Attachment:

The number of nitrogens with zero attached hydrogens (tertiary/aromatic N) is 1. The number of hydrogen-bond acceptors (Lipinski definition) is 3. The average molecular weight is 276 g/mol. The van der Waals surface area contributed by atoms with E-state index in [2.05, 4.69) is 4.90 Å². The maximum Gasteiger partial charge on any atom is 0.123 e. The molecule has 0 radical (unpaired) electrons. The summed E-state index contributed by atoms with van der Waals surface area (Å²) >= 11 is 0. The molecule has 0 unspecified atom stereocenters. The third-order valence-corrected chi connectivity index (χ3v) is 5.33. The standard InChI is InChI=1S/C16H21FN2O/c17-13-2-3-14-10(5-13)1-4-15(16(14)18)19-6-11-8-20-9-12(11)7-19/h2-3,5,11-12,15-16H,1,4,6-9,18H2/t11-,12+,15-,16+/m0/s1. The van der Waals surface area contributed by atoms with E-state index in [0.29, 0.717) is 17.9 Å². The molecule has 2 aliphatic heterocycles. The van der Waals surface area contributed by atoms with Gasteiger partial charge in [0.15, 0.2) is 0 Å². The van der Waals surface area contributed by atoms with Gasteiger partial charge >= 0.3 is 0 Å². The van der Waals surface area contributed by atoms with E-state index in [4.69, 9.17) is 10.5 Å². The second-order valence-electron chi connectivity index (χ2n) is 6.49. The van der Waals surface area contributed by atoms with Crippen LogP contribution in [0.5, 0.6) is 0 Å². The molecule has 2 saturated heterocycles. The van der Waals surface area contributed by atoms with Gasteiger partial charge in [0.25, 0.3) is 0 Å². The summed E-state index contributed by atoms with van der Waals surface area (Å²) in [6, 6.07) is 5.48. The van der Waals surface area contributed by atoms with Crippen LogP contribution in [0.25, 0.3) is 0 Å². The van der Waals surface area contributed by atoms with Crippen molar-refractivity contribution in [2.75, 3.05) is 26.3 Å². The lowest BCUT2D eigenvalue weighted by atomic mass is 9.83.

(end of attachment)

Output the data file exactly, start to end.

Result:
The number of nitrogens with zero attached hydrogens (tertiary/aromatic N) is 1. The number of hydrogen-bond acceptors (Lipinski definition) is 3. The average molecular weight is 276 g/mol. The van der Waals surface area contributed by atoms with E-state index in [2.05, 4.69) is 4.90 Å². The maximum Gasteiger partial charge on any atom is 0.123 e. The molecule has 0 radical (unpaired) electrons. The summed E-state index contributed by atoms with van der Waals surface area (Å²) >= 11 is 0. The molecule has 0 unspecified atom stereocenters. The third-order valence-corrected chi connectivity index (χ3v) is 5.33. The standard InChI is InChI=1S/C16H21FN2O/c17-13-2-3-14-10(5-13)1-4-15(16(14)18)19-6-11-8-20-9-12(11)7-19/h2-3,5,11-12,15-16H,1,4,6-9,18H2/t11-,12+,15-,16+/m0/s1. The van der Waals surface area contributed by atoms with E-state index in [0.29, 0.717) is 17.9 Å². The molecule has 2 aliphatic heterocycles. The van der Waals surface area contributed by atoms with Gasteiger partial charge in [0.15, 0.2) is 0 Å². The van der Waals surface area contributed by atoms with Gasteiger partial charge >= 0.3 is 0 Å². The van der Waals surface area contributed by atoms with E-state index in [4.69, 9.17) is 10.5 Å². The second-order valence-electron chi connectivity index (χ2n) is 6.49. The van der Waals surface area contributed by atoms with Crippen LogP contribution in [0.5, 0.6) is 0 Å². The molecule has 2 saturated heterocycles. The van der Waals surface area contributed by atoms with Gasteiger partial charge in [0.25, 0.3) is 0 Å². The summed E-state index contributed by atoms with van der Waals surface area (Å²) in [6, 6.07) is 5.48. The van der Waals surface area contributed by atoms with Crippen LogP contribution in [0.25, 0.3) is 0 Å². The van der Waals surface area contributed by atoms with Crippen molar-refractivity contribution in [2.75, 3.05) is 26.3 Å². The lowest BCUT2D eigenvalue weighted by atomic mass is 9.83.